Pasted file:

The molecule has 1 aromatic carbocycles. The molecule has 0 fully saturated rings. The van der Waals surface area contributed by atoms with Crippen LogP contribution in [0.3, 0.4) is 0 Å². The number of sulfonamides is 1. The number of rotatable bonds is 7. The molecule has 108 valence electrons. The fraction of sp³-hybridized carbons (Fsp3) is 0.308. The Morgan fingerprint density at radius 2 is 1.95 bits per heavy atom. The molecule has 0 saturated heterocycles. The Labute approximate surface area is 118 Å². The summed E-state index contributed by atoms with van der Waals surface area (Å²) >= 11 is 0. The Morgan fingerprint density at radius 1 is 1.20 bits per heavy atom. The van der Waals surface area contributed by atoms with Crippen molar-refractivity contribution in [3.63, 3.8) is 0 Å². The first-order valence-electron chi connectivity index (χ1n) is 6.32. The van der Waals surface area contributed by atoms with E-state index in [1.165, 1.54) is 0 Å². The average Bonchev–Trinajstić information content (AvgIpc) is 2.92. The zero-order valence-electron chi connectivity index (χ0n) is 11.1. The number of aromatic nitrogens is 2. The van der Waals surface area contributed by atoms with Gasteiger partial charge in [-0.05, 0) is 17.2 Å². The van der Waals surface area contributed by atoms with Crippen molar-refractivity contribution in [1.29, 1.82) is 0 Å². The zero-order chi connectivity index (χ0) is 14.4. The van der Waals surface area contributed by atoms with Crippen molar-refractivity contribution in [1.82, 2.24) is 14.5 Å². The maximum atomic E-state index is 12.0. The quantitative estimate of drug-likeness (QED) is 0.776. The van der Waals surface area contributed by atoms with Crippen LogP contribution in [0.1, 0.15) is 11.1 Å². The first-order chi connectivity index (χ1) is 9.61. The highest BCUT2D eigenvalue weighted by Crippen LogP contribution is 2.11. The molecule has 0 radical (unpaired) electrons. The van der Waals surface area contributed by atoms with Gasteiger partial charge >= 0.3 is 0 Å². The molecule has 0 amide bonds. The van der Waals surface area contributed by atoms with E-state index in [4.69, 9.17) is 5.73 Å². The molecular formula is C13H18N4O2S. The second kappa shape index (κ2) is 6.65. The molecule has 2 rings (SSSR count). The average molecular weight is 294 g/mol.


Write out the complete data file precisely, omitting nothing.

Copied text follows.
The molecule has 1 aromatic carbocycles. The molecule has 0 fully saturated rings. The van der Waals surface area contributed by atoms with Crippen LogP contribution in [0.3, 0.4) is 0 Å². The number of sulfonamides is 1. The number of rotatable bonds is 7. The molecule has 108 valence electrons. The fraction of sp³-hybridized carbons (Fsp3) is 0.308. The Morgan fingerprint density at radius 2 is 1.95 bits per heavy atom. The molecule has 0 saturated heterocycles. The Labute approximate surface area is 118 Å². The summed E-state index contributed by atoms with van der Waals surface area (Å²) >= 11 is 0. The Morgan fingerprint density at radius 1 is 1.20 bits per heavy atom. The van der Waals surface area contributed by atoms with Crippen molar-refractivity contribution in [3.63, 3.8) is 0 Å². The first-order valence-electron chi connectivity index (χ1n) is 6.32. The van der Waals surface area contributed by atoms with E-state index in [1.165, 1.54) is 0 Å². The average Bonchev–Trinajstić information content (AvgIpc) is 2.92. The zero-order valence-electron chi connectivity index (χ0n) is 11.1. The number of aromatic nitrogens is 2. The van der Waals surface area contributed by atoms with Gasteiger partial charge in [-0.05, 0) is 17.2 Å². The van der Waals surface area contributed by atoms with Crippen molar-refractivity contribution in [1.29, 1.82) is 0 Å². The zero-order chi connectivity index (χ0) is 14.4. The van der Waals surface area contributed by atoms with Crippen molar-refractivity contribution in [1.82, 2.24) is 14.5 Å². The maximum atomic E-state index is 12.0. The quantitative estimate of drug-likeness (QED) is 0.776. The van der Waals surface area contributed by atoms with Crippen LogP contribution in [0.1, 0.15) is 11.1 Å². The first-order chi connectivity index (χ1) is 9.61. The highest BCUT2D eigenvalue weighted by Crippen LogP contribution is 2.11. The molecule has 0 radical (unpaired) electrons. The van der Waals surface area contributed by atoms with Gasteiger partial charge >= 0.3 is 0 Å². The molecule has 0 amide bonds. The van der Waals surface area contributed by atoms with E-state index in [4.69, 9.17) is 5.73 Å². The molecular formula is C13H18N4O2S. The second kappa shape index (κ2) is 6.65. The molecule has 2 rings (SSSR count). The average molecular weight is 294 g/mol.